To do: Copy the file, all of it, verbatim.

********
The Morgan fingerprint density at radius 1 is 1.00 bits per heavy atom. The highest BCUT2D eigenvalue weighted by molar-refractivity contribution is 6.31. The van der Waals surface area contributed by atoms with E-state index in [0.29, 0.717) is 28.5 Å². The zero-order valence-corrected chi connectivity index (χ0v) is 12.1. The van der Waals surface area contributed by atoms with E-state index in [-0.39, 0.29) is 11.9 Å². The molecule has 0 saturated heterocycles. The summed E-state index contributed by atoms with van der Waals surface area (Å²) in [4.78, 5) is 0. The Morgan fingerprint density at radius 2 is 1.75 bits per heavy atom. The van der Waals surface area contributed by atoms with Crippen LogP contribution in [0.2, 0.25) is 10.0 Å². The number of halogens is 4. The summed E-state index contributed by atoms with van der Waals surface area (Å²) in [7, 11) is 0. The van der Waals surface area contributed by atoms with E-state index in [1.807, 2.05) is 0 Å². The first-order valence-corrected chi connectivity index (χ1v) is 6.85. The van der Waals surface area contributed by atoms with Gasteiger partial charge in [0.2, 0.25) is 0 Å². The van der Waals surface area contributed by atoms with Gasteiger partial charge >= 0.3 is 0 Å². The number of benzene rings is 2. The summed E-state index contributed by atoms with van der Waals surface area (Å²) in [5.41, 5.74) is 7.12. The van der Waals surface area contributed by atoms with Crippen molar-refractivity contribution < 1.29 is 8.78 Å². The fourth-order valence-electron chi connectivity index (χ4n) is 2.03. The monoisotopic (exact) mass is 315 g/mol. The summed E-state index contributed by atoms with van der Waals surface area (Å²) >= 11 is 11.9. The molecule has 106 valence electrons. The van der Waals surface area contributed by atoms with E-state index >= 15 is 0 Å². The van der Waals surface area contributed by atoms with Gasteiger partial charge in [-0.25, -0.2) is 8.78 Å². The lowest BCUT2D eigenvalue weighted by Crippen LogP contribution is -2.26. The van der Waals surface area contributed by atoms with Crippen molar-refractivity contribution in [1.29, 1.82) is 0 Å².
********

The Morgan fingerprint density at radius 1 is 1.00 bits per heavy atom. The highest BCUT2D eigenvalue weighted by molar-refractivity contribution is 6.31. The van der Waals surface area contributed by atoms with E-state index in [0.29, 0.717) is 28.5 Å². The zero-order valence-corrected chi connectivity index (χ0v) is 12.1. The van der Waals surface area contributed by atoms with E-state index in [-0.39, 0.29) is 11.9 Å². The molecule has 0 saturated heterocycles. The summed E-state index contributed by atoms with van der Waals surface area (Å²) in [4.78, 5) is 0. The Morgan fingerprint density at radius 2 is 1.75 bits per heavy atom. The van der Waals surface area contributed by atoms with Crippen LogP contribution in [0.2, 0.25) is 10.0 Å². The number of halogens is 4. The summed E-state index contributed by atoms with van der Waals surface area (Å²) in [7, 11) is 0. The van der Waals surface area contributed by atoms with E-state index in [1.807, 2.05) is 0 Å². The first-order valence-corrected chi connectivity index (χ1v) is 6.85. The van der Waals surface area contributed by atoms with Gasteiger partial charge in [0.2, 0.25) is 0 Å². The van der Waals surface area contributed by atoms with Gasteiger partial charge >= 0.3 is 0 Å². The number of benzene rings is 2. The summed E-state index contributed by atoms with van der Waals surface area (Å²) in [5.41, 5.74) is 7.12. The van der Waals surface area contributed by atoms with Crippen molar-refractivity contribution < 1.29 is 8.78 Å². The fourth-order valence-electron chi connectivity index (χ4n) is 2.03. The monoisotopic (exact) mass is 315 g/mol. The summed E-state index contributed by atoms with van der Waals surface area (Å²) >= 11 is 11.9. The molecule has 106 valence electrons. The van der Waals surface area contributed by atoms with E-state index >= 15 is 0 Å². The van der Waals surface area contributed by atoms with Gasteiger partial charge in [-0.25, -0.2) is 8.78 Å². The lowest BCUT2D eigenvalue weighted by Crippen LogP contribution is -2.26. The van der Waals surface area contributed by atoms with Crippen molar-refractivity contribution in [1.29, 1.82) is 0 Å².